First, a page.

Early Stage Multiple Sclerosis. Neurodegeneration and progress to disability. Part 1. 2

Early Stage Multiple Sclerosis. Neurodegeneration and progress to disability. Part 1. 2

Early Stage Multiple Sclerosis. Neurodegeneration and progress to disability. Part 1. 2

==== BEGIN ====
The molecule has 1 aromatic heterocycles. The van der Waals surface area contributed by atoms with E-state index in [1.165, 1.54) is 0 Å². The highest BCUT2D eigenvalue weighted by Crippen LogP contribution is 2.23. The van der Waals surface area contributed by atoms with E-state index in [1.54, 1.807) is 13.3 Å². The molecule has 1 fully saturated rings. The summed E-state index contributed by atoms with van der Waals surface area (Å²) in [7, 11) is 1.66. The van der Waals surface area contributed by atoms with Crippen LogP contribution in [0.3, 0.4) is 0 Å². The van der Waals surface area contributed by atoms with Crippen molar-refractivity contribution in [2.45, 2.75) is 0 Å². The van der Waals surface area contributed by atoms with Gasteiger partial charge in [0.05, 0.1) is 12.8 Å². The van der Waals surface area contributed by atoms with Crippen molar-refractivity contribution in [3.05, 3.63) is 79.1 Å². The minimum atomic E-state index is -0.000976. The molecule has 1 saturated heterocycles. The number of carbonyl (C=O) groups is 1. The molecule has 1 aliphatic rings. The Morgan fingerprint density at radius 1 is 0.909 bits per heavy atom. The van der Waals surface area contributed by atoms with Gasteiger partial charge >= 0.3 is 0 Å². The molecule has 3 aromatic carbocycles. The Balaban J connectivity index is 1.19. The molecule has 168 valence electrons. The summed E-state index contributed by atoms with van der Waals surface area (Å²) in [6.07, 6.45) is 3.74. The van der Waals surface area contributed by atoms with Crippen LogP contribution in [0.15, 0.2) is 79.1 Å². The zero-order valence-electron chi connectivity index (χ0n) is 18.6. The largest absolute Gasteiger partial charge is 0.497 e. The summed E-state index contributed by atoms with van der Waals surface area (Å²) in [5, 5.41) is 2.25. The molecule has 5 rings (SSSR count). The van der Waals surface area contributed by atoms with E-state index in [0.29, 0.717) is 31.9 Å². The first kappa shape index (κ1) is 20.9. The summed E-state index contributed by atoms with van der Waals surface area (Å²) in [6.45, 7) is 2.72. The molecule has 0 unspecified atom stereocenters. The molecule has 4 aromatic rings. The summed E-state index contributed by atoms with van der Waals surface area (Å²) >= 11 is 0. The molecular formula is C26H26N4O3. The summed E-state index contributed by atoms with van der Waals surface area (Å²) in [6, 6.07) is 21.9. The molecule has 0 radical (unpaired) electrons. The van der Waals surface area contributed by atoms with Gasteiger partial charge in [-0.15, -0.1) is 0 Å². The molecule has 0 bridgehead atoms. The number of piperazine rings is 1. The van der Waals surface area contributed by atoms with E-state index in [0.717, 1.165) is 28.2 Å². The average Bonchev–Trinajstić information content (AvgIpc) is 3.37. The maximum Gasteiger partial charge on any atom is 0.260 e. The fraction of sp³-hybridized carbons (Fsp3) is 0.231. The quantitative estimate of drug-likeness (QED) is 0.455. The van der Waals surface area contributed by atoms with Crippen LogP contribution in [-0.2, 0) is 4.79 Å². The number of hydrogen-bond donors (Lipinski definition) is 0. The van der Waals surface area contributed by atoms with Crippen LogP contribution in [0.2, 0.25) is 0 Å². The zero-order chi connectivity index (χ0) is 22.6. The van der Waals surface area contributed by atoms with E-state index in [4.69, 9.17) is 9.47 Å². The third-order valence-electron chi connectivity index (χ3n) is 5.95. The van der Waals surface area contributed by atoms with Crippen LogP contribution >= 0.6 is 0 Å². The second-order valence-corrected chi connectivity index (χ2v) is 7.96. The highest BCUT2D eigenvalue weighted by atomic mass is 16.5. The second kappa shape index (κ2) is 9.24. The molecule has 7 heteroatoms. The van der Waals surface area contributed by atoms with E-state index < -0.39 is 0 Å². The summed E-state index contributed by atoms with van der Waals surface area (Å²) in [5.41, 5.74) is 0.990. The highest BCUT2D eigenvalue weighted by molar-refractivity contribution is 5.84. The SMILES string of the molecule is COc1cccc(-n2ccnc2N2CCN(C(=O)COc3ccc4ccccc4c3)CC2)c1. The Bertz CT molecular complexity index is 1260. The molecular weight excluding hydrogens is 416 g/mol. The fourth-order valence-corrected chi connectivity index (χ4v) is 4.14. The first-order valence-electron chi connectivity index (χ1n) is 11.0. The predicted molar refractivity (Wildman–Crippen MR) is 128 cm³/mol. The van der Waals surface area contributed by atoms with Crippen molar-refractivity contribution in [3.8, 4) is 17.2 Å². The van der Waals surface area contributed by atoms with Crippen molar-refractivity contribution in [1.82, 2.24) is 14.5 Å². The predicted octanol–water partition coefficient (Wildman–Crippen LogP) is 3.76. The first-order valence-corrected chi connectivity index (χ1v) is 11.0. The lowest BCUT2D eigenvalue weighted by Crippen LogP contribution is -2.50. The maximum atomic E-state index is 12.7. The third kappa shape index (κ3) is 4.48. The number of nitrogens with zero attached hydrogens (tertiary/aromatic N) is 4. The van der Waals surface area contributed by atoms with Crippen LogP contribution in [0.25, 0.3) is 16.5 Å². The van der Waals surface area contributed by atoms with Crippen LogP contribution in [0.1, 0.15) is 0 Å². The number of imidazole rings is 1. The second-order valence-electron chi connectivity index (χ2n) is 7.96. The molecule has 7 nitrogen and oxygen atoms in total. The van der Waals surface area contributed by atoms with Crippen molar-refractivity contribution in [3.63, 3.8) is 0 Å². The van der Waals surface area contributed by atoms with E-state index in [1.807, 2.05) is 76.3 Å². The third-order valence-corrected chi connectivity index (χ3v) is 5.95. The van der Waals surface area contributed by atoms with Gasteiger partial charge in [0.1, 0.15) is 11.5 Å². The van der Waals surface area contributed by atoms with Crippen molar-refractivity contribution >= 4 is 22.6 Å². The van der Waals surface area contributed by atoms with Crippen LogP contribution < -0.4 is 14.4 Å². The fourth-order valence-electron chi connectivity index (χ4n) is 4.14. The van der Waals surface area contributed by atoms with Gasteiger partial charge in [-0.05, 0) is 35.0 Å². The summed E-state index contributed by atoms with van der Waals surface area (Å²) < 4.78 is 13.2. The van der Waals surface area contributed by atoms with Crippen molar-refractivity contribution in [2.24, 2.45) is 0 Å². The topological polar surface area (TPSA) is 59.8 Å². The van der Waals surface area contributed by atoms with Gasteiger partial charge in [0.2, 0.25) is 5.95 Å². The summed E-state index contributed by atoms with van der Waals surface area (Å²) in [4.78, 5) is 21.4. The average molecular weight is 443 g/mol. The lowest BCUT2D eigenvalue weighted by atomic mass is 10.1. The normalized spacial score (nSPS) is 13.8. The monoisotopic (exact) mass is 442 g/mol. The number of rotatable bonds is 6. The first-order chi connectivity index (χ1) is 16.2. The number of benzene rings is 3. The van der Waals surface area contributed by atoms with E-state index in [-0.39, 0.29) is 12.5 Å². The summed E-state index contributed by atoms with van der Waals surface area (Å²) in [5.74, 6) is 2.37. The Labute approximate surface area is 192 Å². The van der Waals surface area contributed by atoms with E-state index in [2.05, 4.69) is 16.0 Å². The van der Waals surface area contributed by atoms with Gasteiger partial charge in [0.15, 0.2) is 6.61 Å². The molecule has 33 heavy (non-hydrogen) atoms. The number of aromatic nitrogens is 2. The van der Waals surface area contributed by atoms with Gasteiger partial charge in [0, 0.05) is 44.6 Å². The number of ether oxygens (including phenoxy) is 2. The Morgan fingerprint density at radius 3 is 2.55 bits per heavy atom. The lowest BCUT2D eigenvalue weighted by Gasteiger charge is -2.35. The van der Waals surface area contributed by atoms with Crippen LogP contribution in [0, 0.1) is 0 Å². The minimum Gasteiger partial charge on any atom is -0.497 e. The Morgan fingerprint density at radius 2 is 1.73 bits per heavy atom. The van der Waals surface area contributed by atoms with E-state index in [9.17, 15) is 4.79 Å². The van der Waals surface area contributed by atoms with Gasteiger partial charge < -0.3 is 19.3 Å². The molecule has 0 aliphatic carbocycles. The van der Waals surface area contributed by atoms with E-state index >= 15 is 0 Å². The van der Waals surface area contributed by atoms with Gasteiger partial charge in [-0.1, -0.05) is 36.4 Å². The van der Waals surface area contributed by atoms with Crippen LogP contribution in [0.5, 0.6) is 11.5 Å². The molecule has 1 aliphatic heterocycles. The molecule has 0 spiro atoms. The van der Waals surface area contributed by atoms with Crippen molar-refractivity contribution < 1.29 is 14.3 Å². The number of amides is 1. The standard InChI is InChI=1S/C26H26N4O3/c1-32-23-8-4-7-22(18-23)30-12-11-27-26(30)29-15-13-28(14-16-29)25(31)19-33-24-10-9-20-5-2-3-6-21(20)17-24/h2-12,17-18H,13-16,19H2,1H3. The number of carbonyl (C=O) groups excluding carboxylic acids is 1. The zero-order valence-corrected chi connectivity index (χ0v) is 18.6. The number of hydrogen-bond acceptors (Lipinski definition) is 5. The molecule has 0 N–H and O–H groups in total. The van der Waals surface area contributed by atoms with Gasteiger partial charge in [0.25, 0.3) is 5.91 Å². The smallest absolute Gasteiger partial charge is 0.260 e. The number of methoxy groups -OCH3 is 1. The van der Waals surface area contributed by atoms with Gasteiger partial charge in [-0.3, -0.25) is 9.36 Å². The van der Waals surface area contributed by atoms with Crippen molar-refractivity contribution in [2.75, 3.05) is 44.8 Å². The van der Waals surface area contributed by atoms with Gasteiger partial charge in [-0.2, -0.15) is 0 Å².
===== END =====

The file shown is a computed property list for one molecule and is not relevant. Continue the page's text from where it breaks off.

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You are one of several leading neurologists who discovered and studied neurodegeneration in multiple sclerosis. Dr. Anton Titov, MD. You worked with Dr. Douglas Arnold at McGill University in Montreal. You worked with Dr. Margaret Esiri, who is a neuropathologist in Oxford. Dr. Anton Titov, MD. You studied axonal loss in multiple sclerosis. Let me quote from one of your research articles on multiple sclerosis. "The main focus for treatment in multiple sclerosis must be the reduction of permanent disability. It is accepted that permanent disability results from cumulative axon loss. This axon losses occurs very early in the multiple sclerosis. Dr. Anton Titov, MD. Effective treatment may be available. Then the timing of therapeutic intervention should reflect the timing at the start of axonal damage. That would mean treating multiple sclerosis early. Treatment decisions should not being based on the severity of the clinical state of the multiple sclerosis. Therapy must focus on preventing the cumulative assaults. Cumulative damage results, eventually, in permanent disability." Dr. Paul M. Matthews, MD. This has profound implications for treatment strategy in multiple sclerosis. Dr. Anton Titov, MD. Can you assess by MRI the neuronal and axonal loss in a patient with a recent diagnosis of multiple sclerosis? How would that affect the treatment strategy choices in multiple sclerosis patients? Dr. Paul M. Matthews, MD. Well, I think we have we have learned that we can use a variety of diagnostic tests based on different imaging techniques. We can identify neuron and axon loss. We can do that even at the earliest stages of Multiple Sclerosis in the clinically isolated syndrome. Seminal work was done by Professor Nicola De Stefano, now at the University of Siena. Dr. Paul M. Matthews, MD. It showed that the rate of brain volume loss progress approximately equally through the entire course of the multiple sclerosis disease. Brain volume loss is an indirect measure of the injury to nerve cells and axons. It means that nerve cells continue to die from first symptoms of multiple sclerosis with the clinically isolated syndrome through to the late secondary progressive phase of multiple sclerosis. The rate of death of axons and nerve cells remains approximately similar. Now further data has come to demonstrate it even more directly. Dr. Elizabeth Fisher during the time that she was at the Cleveland Clinic, discovered this important finding in multiple sclerosis. Together with Dr. Rick Rudick and their colleagues, she studied cohort patients from the initial treatment groups with interferon beta over an extended period of time. They studied multiple sclerosis patients well over a decade. They demonstrated that the rates of brain volume loss over that time were approximately constant. Dr. Paul M. Matthews, MD. Moreover, in other work, she and a variety of other workers, including ourselves, show that the rate of brain volume loss in multiple sclerosis over time is a good predictor of the progression of disability.

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